By Charlene Muhammad CHARLENEM

In its annual review, Human Rights Watch ranked police mistreatment of Blacks in America among human rights crises occurring across the globe.

In “World Report 2016: Events of 2015,” experts criticize U.S. police practices and become yet another international body bringing the plight of Blacks in America onto the international stage.

“Once again, high-profile police killings of unarmed African Americans gained media attention in 2015, including the deaths of Freddy Gray in Baltimore and Walter Scott in North Charleston, South Carolina,” the report said.

The Justice Or Else! Gathering in Washington, D.C. on 10. 10.15 drew cross-generational, cross-cultural groups to the Nation’s Capital demanding equal treatment for Blacks, Indigenous communities and others. Photo: Mikal Veale

“The federal government does not maintain a full count of the number of people killed by police each year. The Bureau of Justice Statistics revealed in 2015 that it tracks only 35 to 50 percent of arrest-related deaths on an annual basis. A new federal law incentivizes the collection of data regarding deaths in police custody, but does not require states to provide that data and so fails to ensure reliable data on people killed by police,” it continued.

The document focused on harsh sentencing, racial disparities in criminal justice, drug reform, police reform, prison and jail conditions, poverty and criminal justice, and youth in the criminal justice system. It also tackled the rights of non-citizens, labor rights, right to health, rights of people with disabilities, women’s and girls’ rights, sexual orientation and gender identity, national security, and foreign policy.

Last May, it further noted, President Barack Obama’s Law Enforcement Equipment Working Group released recommendations to better regulate and restrict the transfer of Defense Department equipment to local law enforcement.

Human Rights Watch criticism of police brutality comes on the heels of a recommendation of reparations for Blacks in America by the United Nations Working Group of Experts on People of African Descent.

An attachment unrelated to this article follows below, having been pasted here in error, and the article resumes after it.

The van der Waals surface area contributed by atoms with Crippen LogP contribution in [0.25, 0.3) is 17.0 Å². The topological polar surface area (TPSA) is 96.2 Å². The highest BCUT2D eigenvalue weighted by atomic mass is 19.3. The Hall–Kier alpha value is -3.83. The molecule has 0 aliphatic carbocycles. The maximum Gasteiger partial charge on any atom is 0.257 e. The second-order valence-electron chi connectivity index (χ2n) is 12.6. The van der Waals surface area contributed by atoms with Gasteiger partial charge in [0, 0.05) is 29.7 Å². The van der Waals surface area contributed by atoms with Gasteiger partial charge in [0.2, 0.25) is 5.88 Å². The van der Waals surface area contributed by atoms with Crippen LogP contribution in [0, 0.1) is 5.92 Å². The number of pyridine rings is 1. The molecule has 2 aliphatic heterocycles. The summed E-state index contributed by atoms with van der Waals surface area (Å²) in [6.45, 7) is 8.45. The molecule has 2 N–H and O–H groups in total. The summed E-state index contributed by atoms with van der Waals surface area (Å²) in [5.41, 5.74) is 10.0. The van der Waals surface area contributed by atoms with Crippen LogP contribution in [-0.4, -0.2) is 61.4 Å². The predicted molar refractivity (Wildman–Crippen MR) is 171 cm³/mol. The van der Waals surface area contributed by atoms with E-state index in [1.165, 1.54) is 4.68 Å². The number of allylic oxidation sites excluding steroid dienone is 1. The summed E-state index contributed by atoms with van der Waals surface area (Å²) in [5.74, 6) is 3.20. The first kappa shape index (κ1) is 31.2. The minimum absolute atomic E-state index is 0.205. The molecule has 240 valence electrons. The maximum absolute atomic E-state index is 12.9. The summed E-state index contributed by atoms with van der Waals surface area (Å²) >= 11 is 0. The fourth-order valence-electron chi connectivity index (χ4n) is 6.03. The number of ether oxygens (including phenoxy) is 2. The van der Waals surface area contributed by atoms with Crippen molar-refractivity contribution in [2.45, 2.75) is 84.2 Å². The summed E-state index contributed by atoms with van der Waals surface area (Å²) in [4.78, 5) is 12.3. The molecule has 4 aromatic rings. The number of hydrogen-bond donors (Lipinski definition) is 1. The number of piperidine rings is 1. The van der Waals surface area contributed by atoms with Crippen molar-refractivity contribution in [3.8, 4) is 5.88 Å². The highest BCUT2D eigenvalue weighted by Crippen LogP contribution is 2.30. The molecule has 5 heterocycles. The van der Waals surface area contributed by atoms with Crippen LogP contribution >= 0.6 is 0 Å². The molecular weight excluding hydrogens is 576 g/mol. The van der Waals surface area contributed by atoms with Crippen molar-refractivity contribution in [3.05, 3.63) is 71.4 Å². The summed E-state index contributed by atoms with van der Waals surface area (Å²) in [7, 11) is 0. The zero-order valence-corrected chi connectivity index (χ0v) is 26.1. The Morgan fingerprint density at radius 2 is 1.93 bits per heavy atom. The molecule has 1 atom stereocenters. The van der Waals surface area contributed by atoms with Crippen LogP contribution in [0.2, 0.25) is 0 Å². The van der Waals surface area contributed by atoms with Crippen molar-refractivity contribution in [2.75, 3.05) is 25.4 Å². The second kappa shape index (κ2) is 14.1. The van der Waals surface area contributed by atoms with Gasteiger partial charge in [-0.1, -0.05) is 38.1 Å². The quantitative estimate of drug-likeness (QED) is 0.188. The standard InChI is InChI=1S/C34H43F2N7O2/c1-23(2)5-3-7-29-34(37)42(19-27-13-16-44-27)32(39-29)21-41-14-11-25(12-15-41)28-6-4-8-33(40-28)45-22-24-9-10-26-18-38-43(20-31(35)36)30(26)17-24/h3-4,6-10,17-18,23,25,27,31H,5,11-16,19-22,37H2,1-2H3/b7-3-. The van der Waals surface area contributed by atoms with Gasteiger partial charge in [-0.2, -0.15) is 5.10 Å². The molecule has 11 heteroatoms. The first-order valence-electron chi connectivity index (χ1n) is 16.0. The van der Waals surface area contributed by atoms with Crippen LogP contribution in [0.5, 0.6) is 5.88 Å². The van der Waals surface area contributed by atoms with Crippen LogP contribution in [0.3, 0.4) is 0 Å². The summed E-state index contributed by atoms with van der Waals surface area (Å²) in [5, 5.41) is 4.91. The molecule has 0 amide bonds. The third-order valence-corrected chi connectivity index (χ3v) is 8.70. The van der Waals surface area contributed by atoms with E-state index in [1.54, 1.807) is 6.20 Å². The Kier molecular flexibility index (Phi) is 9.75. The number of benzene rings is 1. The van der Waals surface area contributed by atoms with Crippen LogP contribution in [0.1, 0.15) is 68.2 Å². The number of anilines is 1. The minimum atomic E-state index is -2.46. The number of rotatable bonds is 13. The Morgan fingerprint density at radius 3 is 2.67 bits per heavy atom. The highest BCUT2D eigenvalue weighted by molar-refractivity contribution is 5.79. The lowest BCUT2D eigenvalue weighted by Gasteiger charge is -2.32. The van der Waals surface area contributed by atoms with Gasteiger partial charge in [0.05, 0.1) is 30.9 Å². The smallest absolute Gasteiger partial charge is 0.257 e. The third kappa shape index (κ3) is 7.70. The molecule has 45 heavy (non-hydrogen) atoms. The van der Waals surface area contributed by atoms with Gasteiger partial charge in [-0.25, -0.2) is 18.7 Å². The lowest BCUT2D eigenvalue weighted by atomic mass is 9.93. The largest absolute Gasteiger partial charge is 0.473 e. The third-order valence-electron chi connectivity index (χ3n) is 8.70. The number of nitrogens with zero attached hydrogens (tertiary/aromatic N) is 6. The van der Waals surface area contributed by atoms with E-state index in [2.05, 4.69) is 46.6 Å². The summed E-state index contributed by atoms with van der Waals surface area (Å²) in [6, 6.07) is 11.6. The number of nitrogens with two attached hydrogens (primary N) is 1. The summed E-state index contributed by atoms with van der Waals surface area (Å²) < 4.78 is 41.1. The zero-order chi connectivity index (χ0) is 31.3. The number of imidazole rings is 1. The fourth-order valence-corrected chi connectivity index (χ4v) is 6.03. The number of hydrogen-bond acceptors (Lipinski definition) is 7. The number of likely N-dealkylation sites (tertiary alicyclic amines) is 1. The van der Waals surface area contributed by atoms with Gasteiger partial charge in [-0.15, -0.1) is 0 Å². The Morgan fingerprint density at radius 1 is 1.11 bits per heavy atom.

Demonstrators in downtown Chicago, Dec. 9 last year protesting police brutality and injustice. Photo: Haroon Rajaee

“We appreciate the work of Human Rights Watch and their solidarity, but on this issue, it has been addressed by the U.N. and will be addressed in September, and we want folks to just know that it’s the work of the people at the bottom, the grassroots community, the people directly impacted, and the Justice Or Else LOC! (Local Organizing Committee) that has brought this to the forefront of the U.N.,” stated Willie “J.R.” Fleming, longtime activist and member of the Chicago Anti-Eviction Campaign and the Chicago Justice Or Else! LOC.

“We support the efforts of Human Rights Watch, but we don’t want folks trying to jump in and take credit for the work that Blacks folks have done. That’s the danger of people releasing counter reports after the U.N. left, because history can be easily miswritten,” the activist argued passionately.

Mr. Fleming further said while grassroots activists applaud the efforts of groups like Human Rights Watch and Amnesty International, it is important to note that within these institutions are challenges around White supremacy and racial discrimination that must be addressed, not just by the police, but by some of the so-called human rights institutions.

Blacks speak for themselves, Mr. Fleming said, and they want the U.N. to do more, but he acknowledged the world organization’s reparations recommendation was one of the greatest forums to hold America accountable and quite a bold move.